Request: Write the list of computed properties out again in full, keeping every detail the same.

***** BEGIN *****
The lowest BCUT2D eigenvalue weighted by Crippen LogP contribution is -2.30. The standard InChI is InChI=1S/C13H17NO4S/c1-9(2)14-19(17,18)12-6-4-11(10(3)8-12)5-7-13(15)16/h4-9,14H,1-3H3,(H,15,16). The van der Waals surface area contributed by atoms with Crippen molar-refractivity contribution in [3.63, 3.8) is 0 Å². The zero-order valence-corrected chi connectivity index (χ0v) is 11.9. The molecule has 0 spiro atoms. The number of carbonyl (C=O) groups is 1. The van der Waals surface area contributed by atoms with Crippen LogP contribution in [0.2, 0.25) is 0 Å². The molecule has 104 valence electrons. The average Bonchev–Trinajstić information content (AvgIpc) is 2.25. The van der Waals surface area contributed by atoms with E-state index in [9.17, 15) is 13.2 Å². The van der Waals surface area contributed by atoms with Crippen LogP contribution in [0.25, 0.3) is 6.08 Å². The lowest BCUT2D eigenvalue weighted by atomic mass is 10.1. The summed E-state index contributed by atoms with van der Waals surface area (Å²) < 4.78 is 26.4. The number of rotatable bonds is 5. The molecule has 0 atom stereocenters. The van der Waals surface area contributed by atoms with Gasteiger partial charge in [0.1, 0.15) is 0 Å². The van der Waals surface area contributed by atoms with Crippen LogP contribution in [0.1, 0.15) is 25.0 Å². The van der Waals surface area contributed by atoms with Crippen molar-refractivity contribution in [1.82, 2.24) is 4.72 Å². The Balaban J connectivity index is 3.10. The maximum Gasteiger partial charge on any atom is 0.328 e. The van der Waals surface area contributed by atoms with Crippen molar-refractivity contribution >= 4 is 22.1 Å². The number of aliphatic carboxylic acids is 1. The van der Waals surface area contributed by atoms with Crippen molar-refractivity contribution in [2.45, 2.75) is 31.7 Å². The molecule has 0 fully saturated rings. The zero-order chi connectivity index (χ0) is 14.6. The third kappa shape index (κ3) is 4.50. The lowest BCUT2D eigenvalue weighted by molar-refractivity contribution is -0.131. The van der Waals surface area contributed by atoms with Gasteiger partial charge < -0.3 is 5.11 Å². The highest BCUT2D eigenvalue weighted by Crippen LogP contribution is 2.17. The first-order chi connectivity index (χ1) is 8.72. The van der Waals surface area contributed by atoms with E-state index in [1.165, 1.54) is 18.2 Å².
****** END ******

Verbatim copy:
The lowest BCUT2D eigenvalue weighted by Crippen LogP contribution is -2.30. The standard InChI is InChI=1S/C13H17NO4S/c1-9(2)14-19(17,18)12-6-4-11(10(3)8-12)5-7-13(15)16/h4-9,14H,1-3H3,(H,15,16). The van der Waals surface area contributed by atoms with Crippen molar-refractivity contribution in [3.63, 3.8) is 0 Å². The zero-order valence-corrected chi connectivity index (χ0v) is 11.9. The molecule has 0 spiro atoms. The number of carbonyl (C=O) groups is 1. The van der Waals surface area contributed by atoms with Crippen LogP contribution in [0.2, 0.25) is 0 Å². The molecule has 104 valence electrons. The average Bonchev–Trinajstić information content (AvgIpc) is 2.25. The van der Waals surface area contributed by atoms with E-state index in [9.17, 15) is 13.2 Å². The van der Waals surface area contributed by atoms with Crippen LogP contribution in [0.25, 0.3) is 6.08 Å². The lowest BCUT2D eigenvalue weighted by atomic mass is 10.1. The summed E-state index contributed by atoms with van der Waals surface area (Å²) < 4.78 is 26.4. The number of rotatable bonds is 5. The molecule has 0 atom stereocenters. The van der Waals surface area contributed by atoms with Gasteiger partial charge in [0.1, 0.15) is 0 Å². The van der Waals surface area contributed by atoms with Crippen LogP contribution in [0.1, 0.15) is 25.0 Å². The van der Waals surface area contributed by atoms with Crippen molar-refractivity contribution in [1.82, 2.24) is 4.72 Å². The Balaban J connectivity index is 3.10. The maximum Gasteiger partial charge on any atom is 0.328 e. The van der Waals surface area contributed by atoms with Crippen molar-refractivity contribution >= 4 is 22.1 Å². The number of aliphatic carboxylic acids is 1. The van der Waals surface area contributed by atoms with Crippen molar-refractivity contribution in [2.45, 2.75) is 31.7 Å². The molecule has 0 fully saturated rings. The zero-order chi connectivity index (χ0) is 14.6. The third kappa shape index (κ3) is 4.50. The lowest BCUT2D eigenvalue weighted by molar-refractivity contribution is -0.131. The van der Waals surface area contributed by atoms with Gasteiger partial charge < -0.3 is 5.11 Å². The highest BCUT2D eigenvalue weighted by Crippen LogP contribution is 2.17. The first-order chi connectivity index (χ1) is 8.72. The van der Waals surface area contributed by atoms with E-state index in [1.165, 1.54) is 18.2 Å².